By EILEEN CECONI
The New York Times Magazine has this regularly occurring section “The Meh List,” chronicling things that are “Not hot. Not not. Just meh.” This easily overlooked box is hilarious, proclaiming subjects as varied as “Pre-war charm” and “amazeballs” as meh. If I had to make a “Meh List” for musicians, you can bet all your money that Cat Power would be #1. She’s one of the rare artists who I have no opinion about. To be honest, I probably have not spent enough time listening to her or reading interviews to formulate a solid opinion, but she also fails to motivate me to listen to her albums and read about her. I understand that she has an incredibly loyal fan base, I know she’s a critically acclaimed artist and I do not deny her talent, but for some reason I just can’t get into her music. I gave her album Sun an honest listen last year, and I would give it a very meh 5/10. I then saw her at the State last year, in hopes that a live performance would sway me one way or another. Spoiler alert: it didn’t. As bizarre as that concert was (read a review here), I left feeling more ambivalent and confused than ever.
So if I clearly don’t love Cat Power, why am I featuring one of her songs as this week’s remix? Well, the answer to that can be summed up in two words: Nicolas Jaar. Jaar is a prodigy and/or a prophet, and one of my favorite artists. In my room I have two prominent pictures of people: one of Nicolas Jaar, and another of Fabio Cannavaro, the captain of the 2006 Italian soccer team (#forzaazzurri). Basically, I put Jaar on the same pedestal as World Cup champions.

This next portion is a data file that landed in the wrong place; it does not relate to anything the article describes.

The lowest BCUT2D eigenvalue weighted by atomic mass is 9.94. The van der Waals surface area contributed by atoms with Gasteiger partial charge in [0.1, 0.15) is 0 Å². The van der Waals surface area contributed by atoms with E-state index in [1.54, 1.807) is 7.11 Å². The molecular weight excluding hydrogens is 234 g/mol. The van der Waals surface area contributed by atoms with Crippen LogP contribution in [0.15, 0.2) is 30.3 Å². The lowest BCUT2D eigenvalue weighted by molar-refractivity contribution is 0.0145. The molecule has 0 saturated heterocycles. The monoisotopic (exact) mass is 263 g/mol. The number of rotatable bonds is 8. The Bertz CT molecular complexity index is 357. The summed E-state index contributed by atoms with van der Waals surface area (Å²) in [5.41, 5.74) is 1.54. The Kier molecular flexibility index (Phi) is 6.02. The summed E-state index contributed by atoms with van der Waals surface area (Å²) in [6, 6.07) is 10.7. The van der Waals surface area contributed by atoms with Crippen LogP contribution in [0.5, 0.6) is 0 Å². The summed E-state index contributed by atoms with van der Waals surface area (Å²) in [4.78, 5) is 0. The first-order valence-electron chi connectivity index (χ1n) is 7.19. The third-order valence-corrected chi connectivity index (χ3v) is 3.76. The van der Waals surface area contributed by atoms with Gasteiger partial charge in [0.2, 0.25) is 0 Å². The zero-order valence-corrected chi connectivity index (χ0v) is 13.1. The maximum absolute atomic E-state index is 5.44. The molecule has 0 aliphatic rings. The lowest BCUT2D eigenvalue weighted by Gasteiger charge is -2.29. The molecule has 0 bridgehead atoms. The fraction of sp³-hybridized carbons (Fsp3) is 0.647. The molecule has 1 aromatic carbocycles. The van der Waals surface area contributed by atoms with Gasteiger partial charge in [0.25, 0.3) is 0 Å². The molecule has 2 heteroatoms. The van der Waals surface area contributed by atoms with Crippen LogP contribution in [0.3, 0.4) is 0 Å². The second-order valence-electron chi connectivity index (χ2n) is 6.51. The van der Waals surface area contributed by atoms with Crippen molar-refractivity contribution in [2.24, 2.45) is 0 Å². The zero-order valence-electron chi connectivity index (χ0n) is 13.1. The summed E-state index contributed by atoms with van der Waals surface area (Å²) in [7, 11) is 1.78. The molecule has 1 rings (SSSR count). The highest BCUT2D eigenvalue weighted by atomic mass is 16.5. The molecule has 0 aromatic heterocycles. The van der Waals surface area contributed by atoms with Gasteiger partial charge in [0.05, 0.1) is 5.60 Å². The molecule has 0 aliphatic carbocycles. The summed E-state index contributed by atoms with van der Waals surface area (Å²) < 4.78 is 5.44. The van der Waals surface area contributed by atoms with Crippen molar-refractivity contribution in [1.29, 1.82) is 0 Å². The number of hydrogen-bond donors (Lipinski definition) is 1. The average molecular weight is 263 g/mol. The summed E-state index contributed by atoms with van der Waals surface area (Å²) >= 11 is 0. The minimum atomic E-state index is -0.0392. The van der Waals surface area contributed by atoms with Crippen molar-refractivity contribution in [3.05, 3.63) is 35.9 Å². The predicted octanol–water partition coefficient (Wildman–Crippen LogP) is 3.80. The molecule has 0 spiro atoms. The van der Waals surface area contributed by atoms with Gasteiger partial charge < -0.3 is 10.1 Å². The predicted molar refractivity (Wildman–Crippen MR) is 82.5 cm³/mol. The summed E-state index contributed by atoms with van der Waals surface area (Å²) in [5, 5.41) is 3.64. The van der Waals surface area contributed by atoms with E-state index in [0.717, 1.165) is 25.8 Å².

Though only 23 years old, he has:
This is an abbreviated list, not counting his many remixes and collaborations, legendary MoMA PS1 show and critically acclaimed mixes.
If you haven’t heard it yet, I highly recommend listening to Darkside’s Psychic. As of now, it’s my favorite album of the year despite steep competition from James Blake, Disclosure and Lorde. It has basically become the soundtrack of my daily life; Psychic is powerful, inventive and impeccably produced, but also works (for me at least) as study music. After listening to Psychic incessantly for about two weeks, I decided to revisit some of Jaar’s earlier work. While I do thoroughly enjoy his remix of “Sleeping Ute” by Grizzly Bear and Shlohmo’s “Rained the Whole Time,” “Cherokee” is by far my favorite. Jaar thins out the original recording and adds his quintessential ambient touch. Though this remix is shorter than the original, Jaar focuses more on the spaces and slows the tempo, making it seem as though he lengthens the song. By removing most of the percussion and inserting a melancholic organ, this is a very typical Jaar remix. It’s absolutely beautiful, and while Cat Power may be on my “Meh List,” this remix is certainly not.